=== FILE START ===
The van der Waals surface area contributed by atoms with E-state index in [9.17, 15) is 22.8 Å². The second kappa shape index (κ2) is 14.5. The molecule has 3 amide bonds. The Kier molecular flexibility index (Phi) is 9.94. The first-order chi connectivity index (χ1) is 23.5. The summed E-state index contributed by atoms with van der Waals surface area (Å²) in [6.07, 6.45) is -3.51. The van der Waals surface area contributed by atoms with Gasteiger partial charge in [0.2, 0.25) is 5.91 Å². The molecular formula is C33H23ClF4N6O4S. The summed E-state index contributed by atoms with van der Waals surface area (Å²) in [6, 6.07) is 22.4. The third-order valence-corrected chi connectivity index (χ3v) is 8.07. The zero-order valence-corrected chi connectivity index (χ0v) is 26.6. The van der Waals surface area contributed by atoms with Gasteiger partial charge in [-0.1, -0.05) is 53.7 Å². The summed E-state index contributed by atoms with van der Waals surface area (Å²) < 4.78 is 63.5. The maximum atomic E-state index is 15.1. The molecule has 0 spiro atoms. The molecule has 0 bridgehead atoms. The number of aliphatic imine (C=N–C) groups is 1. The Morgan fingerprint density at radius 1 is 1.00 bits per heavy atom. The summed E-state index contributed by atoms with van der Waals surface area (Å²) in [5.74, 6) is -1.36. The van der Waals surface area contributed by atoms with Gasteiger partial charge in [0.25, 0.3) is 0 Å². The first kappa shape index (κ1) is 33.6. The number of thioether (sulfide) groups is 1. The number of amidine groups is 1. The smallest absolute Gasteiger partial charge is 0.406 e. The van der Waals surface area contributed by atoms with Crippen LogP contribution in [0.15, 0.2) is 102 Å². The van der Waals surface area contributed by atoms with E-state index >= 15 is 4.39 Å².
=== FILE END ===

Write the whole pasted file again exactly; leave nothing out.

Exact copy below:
The van der Waals surface area contributed by atoms with E-state index in [9.17, 15) is 22.8 Å². The second kappa shape index (κ2) is 14.5. The molecule has 3 amide bonds. The Kier molecular flexibility index (Phi) is 9.94. The first-order chi connectivity index (χ1) is 23.5. The summed E-state index contributed by atoms with van der Waals surface area (Å²) in [6.07, 6.45) is -3.51. The van der Waals surface area contributed by atoms with Gasteiger partial charge in [0.2, 0.25) is 5.91 Å². The molecular formula is C33H23ClF4N6O4S. The summed E-state index contributed by atoms with van der Waals surface area (Å²) in [6, 6.07) is 22.4. The third-order valence-corrected chi connectivity index (χ3v) is 8.07. The zero-order valence-corrected chi connectivity index (χ0v) is 26.6. The van der Waals surface area contributed by atoms with Gasteiger partial charge in [-0.1, -0.05) is 53.7 Å². The summed E-state index contributed by atoms with van der Waals surface area (Å²) < 4.78 is 63.5. The maximum atomic E-state index is 15.1. The molecule has 0 spiro atoms. The molecule has 0 bridgehead atoms. The number of aliphatic imine (C=N–C) groups is 1. The Morgan fingerprint density at radius 1 is 1.00 bits per heavy atom. The summed E-state index contributed by atoms with van der Waals surface area (Å²) in [5.74, 6) is -1.36. The van der Waals surface area contributed by atoms with Gasteiger partial charge in [0.25, 0.3) is 0 Å². The first kappa shape index (κ1) is 33.6. The number of thioether (sulfide) groups is 1. The number of amidine groups is 1. The smallest absolute Gasteiger partial charge is 0.406 e. The van der Waals surface area contributed by atoms with Crippen LogP contribution in [0.15, 0.2) is 102 Å². The van der Waals surface area contributed by atoms with E-state index >= 15 is 4.39 Å².